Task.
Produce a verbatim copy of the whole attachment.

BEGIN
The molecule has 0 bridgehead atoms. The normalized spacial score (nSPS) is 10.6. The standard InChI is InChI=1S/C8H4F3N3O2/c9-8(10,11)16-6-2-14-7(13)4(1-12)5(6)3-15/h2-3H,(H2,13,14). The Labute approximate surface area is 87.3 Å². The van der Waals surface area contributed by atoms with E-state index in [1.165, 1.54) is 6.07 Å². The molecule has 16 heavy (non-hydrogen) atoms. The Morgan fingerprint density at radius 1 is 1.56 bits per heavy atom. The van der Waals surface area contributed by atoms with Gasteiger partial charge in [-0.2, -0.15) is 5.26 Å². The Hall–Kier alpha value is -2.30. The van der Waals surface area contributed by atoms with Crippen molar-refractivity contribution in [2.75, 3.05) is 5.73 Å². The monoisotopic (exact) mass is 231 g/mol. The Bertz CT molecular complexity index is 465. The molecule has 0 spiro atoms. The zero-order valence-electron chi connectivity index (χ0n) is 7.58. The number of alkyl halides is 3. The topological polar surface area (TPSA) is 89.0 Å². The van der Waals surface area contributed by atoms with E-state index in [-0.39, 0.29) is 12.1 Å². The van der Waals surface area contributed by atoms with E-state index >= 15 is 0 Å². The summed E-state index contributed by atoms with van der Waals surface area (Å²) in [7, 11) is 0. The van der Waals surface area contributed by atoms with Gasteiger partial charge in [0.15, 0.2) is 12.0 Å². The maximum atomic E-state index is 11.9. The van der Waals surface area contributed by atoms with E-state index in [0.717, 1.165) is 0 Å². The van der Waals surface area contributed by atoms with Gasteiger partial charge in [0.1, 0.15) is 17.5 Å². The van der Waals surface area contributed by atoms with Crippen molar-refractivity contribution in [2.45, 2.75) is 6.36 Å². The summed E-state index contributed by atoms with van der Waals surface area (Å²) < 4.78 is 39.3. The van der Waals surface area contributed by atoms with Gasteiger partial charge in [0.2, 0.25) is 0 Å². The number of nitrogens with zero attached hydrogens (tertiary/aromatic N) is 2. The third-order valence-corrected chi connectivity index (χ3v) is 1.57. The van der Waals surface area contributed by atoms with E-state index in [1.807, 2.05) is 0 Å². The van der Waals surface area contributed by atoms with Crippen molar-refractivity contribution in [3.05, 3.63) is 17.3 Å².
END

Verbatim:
The molecule has 0 bridgehead atoms. The normalized spacial score (nSPS) is 10.6. The standard InChI is InChI=1S/C8H4F3N3O2/c9-8(10,11)16-6-2-14-7(13)4(1-12)5(6)3-15/h2-3H,(H2,13,14). The Labute approximate surface area is 87.3 Å². The van der Waals surface area contributed by atoms with E-state index in [1.165, 1.54) is 6.07 Å². The molecule has 16 heavy (non-hydrogen) atoms. The Morgan fingerprint density at radius 1 is 1.56 bits per heavy atom. The van der Waals surface area contributed by atoms with Gasteiger partial charge in [-0.2, -0.15) is 5.26 Å². The Hall–Kier alpha value is -2.30. The van der Waals surface area contributed by atoms with Crippen molar-refractivity contribution in [2.75, 3.05) is 5.73 Å². The monoisotopic (exact) mass is 231 g/mol. The Bertz CT molecular complexity index is 465. The molecule has 0 spiro atoms. The zero-order valence-electron chi connectivity index (χ0n) is 7.58. The number of alkyl halides is 3. The topological polar surface area (TPSA) is 89.0 Å². The van der Waals surface area contributed by atoms with E-state index in [-0.39, 0.29) is 12.1 Å². The van der Waals surface area contributed by atoms with E-state index >= 15 is 0 Å². The summed E-state index contributed by atoms with van der Waals surface area (Å²) in [7, 11) is 0. The van der Waals surface area contributed by atoms with Gasteiger partial charge in [0.15, 0.2) is 12.0 Å². The maximum atomic E-state index is 11.9. The van der Waals surface area contributed by atoms with E-state index in [0.717, 1.165) is 0 Å². The van der Waals surface area contributed by atoms with Gasteiger partial charge in [0.1, 0.15) is 17.5 Å². The van der Waals surface area contributed by atoms with Crippen molar-refractivity contribution in [2.45, 2.75) is 6.36 Å². The summed E-state index contributed by atoms with van der Waals surface area (Å²) < 4.78 is 39.3. The van der Waals surface area contributed by atoms with Gasteiger partial charge in [0.2, 0.25) is 0 Å². The number of nitrogens with zero attached hydrogens (tertiary/aromatic N) is 2. The third-order valence-corrected chi connectivity index (χ3v) is 1.57. The van der Waals surface area contributed by atoms with E-state index in [1.807, 2.05) is 0 Å². The van der Waals surface area contributed by atoms with Crippen molar-refractivity contribution in [3.05, 3.63) is 17.3 Å².